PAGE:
Predictive Auto-scaling of vSphere VMs and Docker Container Services – The Plumbing (1 of 2)

Photo by chuttersnap on UnsplashTo be pragmatic with this exercise, I’ll begin with a focus on the plumbing required to scale both components in parallel.. I’ll follow up in another post with predictive automation based on some primitive analytics.

As discussed in the first post of this series, I intend to rely on APIs exposed by VMware and the Kubernetes/Docker distributions to enable predictive orchestration of scaling. For my proof of concept, I will focus on scale-out and scale-in use cases. Scale-up and down will be excluded.

Because I am primarily interested in the act of predictive auto-scaling, I won’t delve into the heavier tasks of auto-scaling the entire IaaS layer or of stateful container services. We would need to go far deeper into the schedulers, resource associations, network, and storage components to address the entire IaaS layer and stateful containers.There are other existing works that can be layered on, or in place of, this plumbing for the predictive functionality I am working toward here.

We can approach auto-scaling of the IaaS from a few angles. One would be to create VMs on demand to instantiate additional nodes for the container service cluster. Another would be to have node VMs already provisioned, but powered off. And then there are any number of other approaches in between. 

I believe having IaaS resources fully pre-provisioned with container node VMs staged is the best approach. We can automate the creation of a container node VM for the addition of new physical hosts use case, but provisioning a new container node VM at the time of container service need will only add latency to the process. Having an existing node VM in powered off state will not substantially impact the IaaS cluster performance when not in use. To further reduce latency, we could leave the node VMs powered on and adjust vSphere shares. But then we would need to implement only custom schedulers for our K8s service. Power-on/off will be the best option for testing.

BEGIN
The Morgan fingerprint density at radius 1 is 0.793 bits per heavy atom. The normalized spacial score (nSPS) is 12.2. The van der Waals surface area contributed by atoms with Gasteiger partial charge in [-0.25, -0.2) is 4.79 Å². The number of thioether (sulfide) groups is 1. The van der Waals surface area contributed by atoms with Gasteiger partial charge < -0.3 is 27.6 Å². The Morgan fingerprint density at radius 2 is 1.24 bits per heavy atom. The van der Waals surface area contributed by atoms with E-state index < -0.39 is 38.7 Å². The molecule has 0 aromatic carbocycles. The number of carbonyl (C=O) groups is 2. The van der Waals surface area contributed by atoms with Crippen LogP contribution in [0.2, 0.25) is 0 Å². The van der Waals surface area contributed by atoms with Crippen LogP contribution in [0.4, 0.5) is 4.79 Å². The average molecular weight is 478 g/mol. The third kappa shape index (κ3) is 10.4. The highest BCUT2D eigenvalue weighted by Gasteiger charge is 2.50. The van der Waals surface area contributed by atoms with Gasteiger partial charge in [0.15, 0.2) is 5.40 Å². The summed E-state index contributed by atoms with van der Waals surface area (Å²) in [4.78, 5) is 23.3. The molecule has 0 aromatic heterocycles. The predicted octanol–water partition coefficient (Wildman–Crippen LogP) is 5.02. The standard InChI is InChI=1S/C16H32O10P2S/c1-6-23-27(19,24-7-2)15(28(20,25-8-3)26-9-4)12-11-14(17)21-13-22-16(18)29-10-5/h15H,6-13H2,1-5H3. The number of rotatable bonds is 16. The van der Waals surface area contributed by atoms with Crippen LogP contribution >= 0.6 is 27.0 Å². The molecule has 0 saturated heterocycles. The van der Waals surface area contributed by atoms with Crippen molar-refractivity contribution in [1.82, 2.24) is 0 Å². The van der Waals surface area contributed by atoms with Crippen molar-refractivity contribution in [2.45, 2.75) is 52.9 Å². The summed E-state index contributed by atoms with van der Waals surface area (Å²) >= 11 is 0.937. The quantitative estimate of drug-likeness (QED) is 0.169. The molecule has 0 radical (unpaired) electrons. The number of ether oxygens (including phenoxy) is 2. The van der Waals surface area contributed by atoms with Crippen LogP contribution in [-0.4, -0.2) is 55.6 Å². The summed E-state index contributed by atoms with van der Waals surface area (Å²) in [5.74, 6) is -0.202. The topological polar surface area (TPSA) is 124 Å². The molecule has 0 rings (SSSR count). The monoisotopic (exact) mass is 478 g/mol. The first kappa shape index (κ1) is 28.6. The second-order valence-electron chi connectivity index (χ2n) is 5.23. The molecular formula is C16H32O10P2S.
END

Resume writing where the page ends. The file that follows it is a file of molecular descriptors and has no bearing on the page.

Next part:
So with that in mind, I need a fairly simple set of functions for the slightly more complex predictive scaling function to perform its actions. One that can power control VMs and another that can increase/decrease pods across K8s nodes. I will leverage the RESTful APIs from vSphere 6.5 and K8s 1.10 to create the following functions:

  1. Power on/off node VM – vSpVmPwr()
  2. Scale deployment out/in – K8sDplScale()

In a complete implementation, I would obviously need many more functions. They would enable the solution to leverage VM tags to identify VMs as K8s cluster nodes, find them in the inventory, determine state, evaluate pod status, etc.. For this, I will take some shortcuts, hard coding these variables as much as possible and using REST calls for both functions from within a python script.

K8s has functionality built-in to horizontally scale (i.e. scale out) deployments based on CPU utilization or custom metrics. There are also extensions through Kapacitor that aim to ease the path to custom metrics. I could rely on one of these to trigger scaling of node VMs as needed. But my goal is to be predictive, so I won’t utilize the K8s HPA auto-scaling functionality as a trigger here. However, I would be relying on the historical record of K8s scaling (Whether manual or auto) and would thus need a connection to cAdvisor and/or Heapster at some point. More on this in the coming posts.